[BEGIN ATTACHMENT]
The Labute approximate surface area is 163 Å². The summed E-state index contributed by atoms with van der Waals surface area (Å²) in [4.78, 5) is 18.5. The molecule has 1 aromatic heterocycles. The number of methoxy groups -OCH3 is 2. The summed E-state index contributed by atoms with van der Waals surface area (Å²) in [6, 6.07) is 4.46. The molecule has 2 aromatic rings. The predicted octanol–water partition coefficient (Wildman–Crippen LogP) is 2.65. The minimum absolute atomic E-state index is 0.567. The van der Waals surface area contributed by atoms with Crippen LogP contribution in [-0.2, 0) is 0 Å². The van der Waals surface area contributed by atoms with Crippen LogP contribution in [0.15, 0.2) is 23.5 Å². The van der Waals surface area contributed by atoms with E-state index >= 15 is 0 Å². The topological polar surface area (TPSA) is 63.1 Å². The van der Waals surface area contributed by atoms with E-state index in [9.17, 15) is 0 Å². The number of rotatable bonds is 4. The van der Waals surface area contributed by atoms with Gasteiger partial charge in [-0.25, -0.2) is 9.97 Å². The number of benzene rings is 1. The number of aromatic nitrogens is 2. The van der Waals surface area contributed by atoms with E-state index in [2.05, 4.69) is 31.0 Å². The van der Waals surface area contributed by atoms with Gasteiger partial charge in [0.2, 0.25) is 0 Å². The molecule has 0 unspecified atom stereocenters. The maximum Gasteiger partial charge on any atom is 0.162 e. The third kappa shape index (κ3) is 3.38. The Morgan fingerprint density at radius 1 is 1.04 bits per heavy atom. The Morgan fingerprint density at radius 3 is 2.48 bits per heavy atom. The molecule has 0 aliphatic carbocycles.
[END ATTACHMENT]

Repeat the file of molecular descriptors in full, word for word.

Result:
The Labute approximate surface area is 163 Å². The summed E-state index contributed by atoms with van der Waals surface area (Å²) in [4.78, 5) is 18.5. The molecule has 1 aromatic heterocycles. The number of methoxy groups -OCH3 is 2. The summed E-state index contributed by atoms with van der Waals surface area (Å²) in [6, 6.07) is 4.46. The molecule has 2 aromatic rings. The predicted octanol–water partition coefficient (Wildman–Crippen LogP) is 2.65. The minimum absolute atomic E-state index is 0.567. The van der Waals surface area contributed by atoms with Crippen LogP contribution in [-0.2, 0) is 0 Å². The van der Waals surface area contributed by atoms with Crippen LogP contribution in [0.15, 0.2) is 23.5 Å². The van der Waals surface area contributed by atoms with E-state index >= 15 is 0 Å². The topological polar surface area (TPSA) is 63.1 Å². The van der Waals surface area contributed by atoms with E-state index in [9.17, 15) is 0 Å². The number of rotatable bonds is 4. The van der Waals surface area contributed by atoms with Gasteiger partial charge in [-0.25, -0.2) is 9.97 Å². The number of benzene rings is 1. The number of aromatic nitrogens is 2. The van der Waals surface area contributed by atoms with E-state index in [2.05, 4.69) is 31.0 Å². The van der Waals surface area contributed by atoms with Gasteiger partial charge in [0.2, 0.25) is 0 Å². The molecule has 0 unspecified atom stereocenters. The maximum Gasteiger partial charge on any atom is 0.162 e. The third kappa shape index (κ3) is 3.38. The Morgan fingerprint density at radius 1 is 1.04 bits per heavy atom. The Morgan fingerprint density at radius 3 is 2.48 bits per heavy atom. The molecule has 0 aliphatic carbocycles.